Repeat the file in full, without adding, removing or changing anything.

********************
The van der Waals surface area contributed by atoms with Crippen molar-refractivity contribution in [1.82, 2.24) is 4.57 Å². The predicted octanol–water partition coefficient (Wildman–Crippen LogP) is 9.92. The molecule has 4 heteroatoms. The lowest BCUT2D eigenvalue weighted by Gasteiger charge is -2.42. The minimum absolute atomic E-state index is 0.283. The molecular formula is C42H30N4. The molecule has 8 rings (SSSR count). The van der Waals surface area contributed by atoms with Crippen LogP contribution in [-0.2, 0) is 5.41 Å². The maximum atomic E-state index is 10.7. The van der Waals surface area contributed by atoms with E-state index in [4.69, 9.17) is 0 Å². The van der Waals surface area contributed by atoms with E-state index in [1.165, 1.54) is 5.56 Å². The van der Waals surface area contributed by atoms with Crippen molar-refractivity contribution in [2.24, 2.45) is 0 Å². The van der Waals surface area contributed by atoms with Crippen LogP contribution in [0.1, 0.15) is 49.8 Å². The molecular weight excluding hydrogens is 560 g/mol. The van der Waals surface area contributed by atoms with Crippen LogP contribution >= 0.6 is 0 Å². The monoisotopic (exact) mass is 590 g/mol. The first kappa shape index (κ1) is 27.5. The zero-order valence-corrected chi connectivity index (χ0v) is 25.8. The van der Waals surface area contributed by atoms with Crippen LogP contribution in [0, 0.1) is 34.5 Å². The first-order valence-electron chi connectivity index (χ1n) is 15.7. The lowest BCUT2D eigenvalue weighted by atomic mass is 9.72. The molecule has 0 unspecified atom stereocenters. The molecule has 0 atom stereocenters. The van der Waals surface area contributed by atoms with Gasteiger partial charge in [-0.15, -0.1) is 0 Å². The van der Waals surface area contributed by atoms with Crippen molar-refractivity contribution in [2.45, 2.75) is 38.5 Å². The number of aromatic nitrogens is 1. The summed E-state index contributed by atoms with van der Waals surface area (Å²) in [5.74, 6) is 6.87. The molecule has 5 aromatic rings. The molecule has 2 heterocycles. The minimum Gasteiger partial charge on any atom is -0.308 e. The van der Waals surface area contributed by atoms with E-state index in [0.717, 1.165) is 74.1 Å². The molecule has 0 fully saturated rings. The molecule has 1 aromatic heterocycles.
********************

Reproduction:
The van der Waals surface area contributed by atoms with Crippen molar-refractivity contribution in [1.82, 2.24) is 4.57 Å². The predicted octanol–water partition coefficient (Wildman–Crippen LogP) is 9.92. The molecule has 4 heteroatoms. The lowest BCUT2D eigenvalue weighted by Gasteiger charge is -2.42. The minimum absolute atomic E-state index is 0.283. The molecular formula is C42H30N4. The molecule has 8 rings (SSSR count). The van der Waals surface area contributed by atoms with Crippen LogP contribution in [-0.2, 0) is 5.41 Å². The maximum atomic E-state index is 10.7. The van der Waals surface area contributed by atoms with E-state index in [4.69, 9.17) is 0 Å². The van der Waals surface area contributed by atoms with E-state index in [1.165, 1.54) is 5.56 Å². The van der Waals surface area contributed by atoms with Crippen molar-refractivity contribution in [2.24, 2.45) is 0 Å². The van der Waals surface area contributed by atoms with Crippen LogP contribution in [0.1, 0.15) is 49.8 Å². The molecular weight excluding hydrogens is 560 g/mol. The van der Waals surface area contributed by atoms with Crippen LogP contribution >= 0.6 is 0 Å². The monoisotopic (exact) mass is 590 g/mol. The first kappa shape index (κ1) is 27.5. The zero-order valence-corrected chi connectivity index (χ0v) is 25.8. The van der Waals surface area contributed by atoms with Crippen LogP contribution in [0, 0.1) is 34.5 Å². The first-order valence-electron chi connectivity index (χ1n) is 15.7. The lowest BCUT2D eigenvalue weighted by atomic mass is 9.72. The molecule has 0 unspecified atom stereocenters. The molecule has 0 atom stereocenters. The van der Waals surface area contributed by atoms with Gasteiger partial charge in [-0.15, -0.1) is 0 Å². The van der Waals surface area contributed by atoms with Crippen molar-refractivity contribution in [2.45, 2.75) is 38.5 Å². The number of aromatic nitrogens is 1. The summed E-state index contributed by atoms with van der Waals surface area (Å²) in [5.74, 6) is 6.87. The molecule has 5 aromatic rings. The molecule has 2 heterocycles. The minimum Gasteiger partial charge on any atom is -0.308 e. The van der Waals surface area contributed by atoms with E-state index in [0.717, 1.165) is 74.1 Å². The molecule has 0 fully saturated rings. The molecule has 1 aromatic heterocycles.